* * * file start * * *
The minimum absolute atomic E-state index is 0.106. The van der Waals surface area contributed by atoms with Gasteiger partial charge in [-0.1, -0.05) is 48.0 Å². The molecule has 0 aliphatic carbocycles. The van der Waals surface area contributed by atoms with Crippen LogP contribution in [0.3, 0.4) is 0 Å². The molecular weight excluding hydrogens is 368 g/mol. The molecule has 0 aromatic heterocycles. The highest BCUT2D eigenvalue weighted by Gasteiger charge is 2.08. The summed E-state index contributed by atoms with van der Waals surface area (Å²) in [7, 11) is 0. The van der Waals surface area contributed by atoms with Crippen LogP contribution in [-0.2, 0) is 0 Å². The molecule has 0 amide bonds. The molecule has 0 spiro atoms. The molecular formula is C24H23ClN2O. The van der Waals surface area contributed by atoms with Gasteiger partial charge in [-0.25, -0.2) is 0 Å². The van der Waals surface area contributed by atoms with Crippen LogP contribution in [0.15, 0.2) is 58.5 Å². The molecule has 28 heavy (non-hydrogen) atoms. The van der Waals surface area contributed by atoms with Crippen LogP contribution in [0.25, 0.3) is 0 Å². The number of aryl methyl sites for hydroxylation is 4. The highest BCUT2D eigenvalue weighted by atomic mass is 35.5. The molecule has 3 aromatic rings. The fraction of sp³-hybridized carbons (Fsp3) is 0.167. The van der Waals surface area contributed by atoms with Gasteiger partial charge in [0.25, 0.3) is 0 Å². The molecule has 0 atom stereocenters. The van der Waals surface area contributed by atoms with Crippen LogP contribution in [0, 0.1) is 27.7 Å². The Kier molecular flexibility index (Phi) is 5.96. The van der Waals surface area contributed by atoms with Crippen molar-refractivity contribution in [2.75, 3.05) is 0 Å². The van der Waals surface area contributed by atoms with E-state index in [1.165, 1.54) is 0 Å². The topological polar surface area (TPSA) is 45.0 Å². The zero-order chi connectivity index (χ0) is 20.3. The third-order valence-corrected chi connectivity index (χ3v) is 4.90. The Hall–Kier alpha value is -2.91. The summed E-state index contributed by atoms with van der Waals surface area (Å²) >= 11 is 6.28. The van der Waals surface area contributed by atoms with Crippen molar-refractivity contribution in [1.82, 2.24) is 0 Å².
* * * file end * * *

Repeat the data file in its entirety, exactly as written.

The minimum absolute atomic E-state index is 0.106. The van der Waals surface area contributed by atoms with Gasteiger partial charge in [-0.1, -0.05) is 48.0 Å². The molecule has 0 aliphatic carbocycles. The van der Waals surface area contributed by atoms with Crippen LogP contribution in [0.3, 0.4) is 0 Å². The molecular weight excluding hydrogens is 368 g/mol. The molecule has 0 aromatic heterocycles. The highest BCUT2D eigenvalue weighted by Gasteiger charge is 2.08. The summed E-state index contributed by atoms with van der Waals surface area (Å²) in [7, 11) is 0. The van der Waals surface area contributed by atoms with Crippen LogP contribution in [-0.2, 0) is 0 Å². The molecule has 0 amide bonds. The molecule has 0 spiro atoms. The molecular formula is C24H23ClN2O. The van der Waals surface area contributed by atoms with Gasteiger partial charge in [-0.25, -0.2) is 0 Å². The van der Waals surface area contributed by atoms with Crippen LogP contribution in [0.15, 0.2) is 58.5 Å². The molecule has 28 heavy (non-hydrogen) atoms. The van der Waals surface area contributed by atoms with Crippen LogP contribution in [0.25, 0.3) is 0 Å². The number of aryl methyl sites for hydroxylation is 4. The highest BCUT2D eigenvalue weighted by atomic mass is 35.5. The molecule has 3 aromatic rings. The fraction of sp³-hybridized carbons (Fsp3) is 0.167. The van der Waals surface area contributed by atoms with Gasteiger partial charge in [0.25, 0.3) is 0 Å². The molecule has 0 atom stereocenters. The van der Waals surface area contributed by atoms with Crippen LogP contribution in [0, 0.1) is 27.7 Å². The Kier molecular flexibility index (Phi) is 5.96. The van der Waals surface area contributed by atoms with Crippen molar-refractivity contribution in [2.75, 3.05) is 0 Å². The van der Waals surface area contributed by atoms with E-state index in [1.165, 1.54) is 0 Å². The topological polar surface area (TPSA) is 45.0 Å². The zero-order chi connectivity index (χ0) is 20.3. The third-order valence-corrected chi connectivity index (χ3v) is 4.90. The Hall–Kier alpha value is -2.91. The summed E-state index contributed by atoms with van der Waals surface area (Å²) >= 11 is 6.28. The van der Waals surface area contributed by atoms with Crippen molar-refractivity contribution in [1.82, 2.24) is 0 Å².